How to help your child adjust to the new baby

How to help your child adjust to the new baby

A mom shares her tips on how to help your child adjust to the new baby in your family.

Help your child adapt to the new baby

Help your child adjust to the new baby with these tips from a mom of 3.

“I’m excited to give birth to my second baby but I’m worried about my eldest daughter,” my best friend Joy tells me during her fifth month of pregnancy. She is referring to the adjustment of her 3-year-old daughter when the new baby comes.

Joy asked for advice or suggestions on what she can do to help her daughter accept that she will no longer be the only child in the family. So I imparted to her some of the things I’ve learned from helping each of my first two children adjust to the arrival of a new baby.

Before the baby comes
It is good to start preparing your child for the coming of her sibling even while you are still pregnant.

First of all, it is  necessary that you express your love and affection to your child.

Always say “I love you.” Give her hugs and kisses. Let her feel secure with the love you have for her.

And as your tummy begins to bulge, tell her that there is a baby growing inside it.

It’s better if you can find storybooks that talk about babies and what goes on in mommy’s tummy. Read these books to her before she goes to sleep.

Also, talk to the baby and let her do the same. Ask her to say “I love you” to the baby. Allow her to also ‘hug’ the baby inside your tummy.

When you do this every day, she will grow accustomed to the baby as a part of the family even when it has not arrived. You can also bring her along during your pre-natal visits to the doctor if you want.

Basically, the key is to involve her in everything.

All of these are things I did when I was pregnant with my second child; my eldest daughter was 2 years old at the time. I also applied the same steps when the third baby came.

I’d like to think that it’s because of these small steps that each of my children were able to adjust quickly to the new baby when it came out. My husband and I also continued to shower each of our children with attention and love as we prepared for the coming of the baby.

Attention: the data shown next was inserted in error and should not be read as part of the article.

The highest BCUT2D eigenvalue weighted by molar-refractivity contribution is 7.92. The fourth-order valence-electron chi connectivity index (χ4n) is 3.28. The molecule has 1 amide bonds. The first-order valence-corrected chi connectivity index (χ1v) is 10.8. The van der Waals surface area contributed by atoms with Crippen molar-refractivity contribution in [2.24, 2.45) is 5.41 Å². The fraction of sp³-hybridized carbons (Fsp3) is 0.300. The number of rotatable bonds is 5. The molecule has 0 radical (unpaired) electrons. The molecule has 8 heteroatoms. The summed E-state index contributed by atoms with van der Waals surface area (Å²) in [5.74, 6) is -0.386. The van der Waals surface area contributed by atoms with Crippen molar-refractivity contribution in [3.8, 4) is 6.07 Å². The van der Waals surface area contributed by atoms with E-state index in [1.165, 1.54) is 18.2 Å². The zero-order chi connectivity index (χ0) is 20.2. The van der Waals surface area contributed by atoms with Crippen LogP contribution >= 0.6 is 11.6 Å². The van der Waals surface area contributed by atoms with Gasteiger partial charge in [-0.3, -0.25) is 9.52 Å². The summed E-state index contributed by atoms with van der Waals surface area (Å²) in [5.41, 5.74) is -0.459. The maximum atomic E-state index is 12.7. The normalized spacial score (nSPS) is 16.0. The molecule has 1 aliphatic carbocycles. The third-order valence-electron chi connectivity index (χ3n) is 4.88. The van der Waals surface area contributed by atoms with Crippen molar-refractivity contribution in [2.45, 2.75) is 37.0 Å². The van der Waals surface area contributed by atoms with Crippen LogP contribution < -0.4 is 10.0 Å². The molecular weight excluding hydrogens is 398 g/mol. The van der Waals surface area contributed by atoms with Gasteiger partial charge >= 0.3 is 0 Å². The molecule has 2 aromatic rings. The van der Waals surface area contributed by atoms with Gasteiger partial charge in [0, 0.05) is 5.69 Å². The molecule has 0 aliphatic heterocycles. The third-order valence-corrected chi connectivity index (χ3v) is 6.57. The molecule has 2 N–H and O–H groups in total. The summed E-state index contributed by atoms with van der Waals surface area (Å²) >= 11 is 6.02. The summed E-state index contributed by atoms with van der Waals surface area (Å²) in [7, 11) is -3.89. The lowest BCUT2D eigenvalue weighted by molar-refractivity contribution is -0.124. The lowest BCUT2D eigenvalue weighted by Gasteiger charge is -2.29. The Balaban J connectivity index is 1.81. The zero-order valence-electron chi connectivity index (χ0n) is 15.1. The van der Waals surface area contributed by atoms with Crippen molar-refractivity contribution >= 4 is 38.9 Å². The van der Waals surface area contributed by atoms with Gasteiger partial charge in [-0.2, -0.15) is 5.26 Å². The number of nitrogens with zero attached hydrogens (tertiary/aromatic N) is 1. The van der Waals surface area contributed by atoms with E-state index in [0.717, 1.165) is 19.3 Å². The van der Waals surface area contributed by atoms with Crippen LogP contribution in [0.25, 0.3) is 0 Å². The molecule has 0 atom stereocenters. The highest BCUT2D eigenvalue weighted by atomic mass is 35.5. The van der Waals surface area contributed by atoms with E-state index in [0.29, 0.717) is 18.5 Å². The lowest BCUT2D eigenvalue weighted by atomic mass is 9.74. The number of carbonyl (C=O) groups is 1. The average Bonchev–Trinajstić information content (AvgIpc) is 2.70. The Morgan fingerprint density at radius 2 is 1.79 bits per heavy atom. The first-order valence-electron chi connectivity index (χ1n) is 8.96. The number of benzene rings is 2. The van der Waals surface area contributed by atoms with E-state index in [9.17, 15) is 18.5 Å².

When the new baby arrives
Once the baby is born, let her touch and hold the baby. Of course, it goes without saying that you need to watch her carefully, as she might hold the baby too tightly without being aware of it.

Also, don’t forget to talk to her about her new role as the elder sister. Ask her to do small tasks as you care for the baby.

For example, when bathing the baby, ask her to rub soap on the arms or legs of her sibling. When you dress up the baby, let her give you the baby’s clothes or things.

You can also read again and again to her storybooks that talk about her role as the older sibling. She can even pretend to read it to her sister or brother later on.

Also, point out to her how small her sibling is by showing her the parts of her sibling’s body. This is to emphasize that her sibling is fragile and that she has  to take care of her/him.

Again, make sure that you never fail to express your love and affection for your older child. Make her see that she is still loved even when there is already a new baby in the family — spend time with her: tickle her, cuddle her and attend to her needs.

If there are times when your older child ignores her sibling, don’t force her to do otherwise. Instead, let her do what she wants to do as she copes with the changes that are taking place.

Remember, too, that there are children who can easily adjust to a new baby but there are some who cannot. A few find it difficult to accept the fact that they will no longer be the baby of the family.

Whatever the case, you can help your child adjust to the new baby by being loving and caring. When you see signs of jealousy in your older child, assure her that you love her as much as the new addition to the family.

Last, but not the least, do not harshly scold or reprimand your older child if she shows signs of aggression towards her younger sibling. Instead, gently point out that her actions will harm her brother/sister.

If you really want to help your child adjust to the new baby, don’t rush things — be patient with her. In time, she will get used to becoming the good older sister you hope for her to be.

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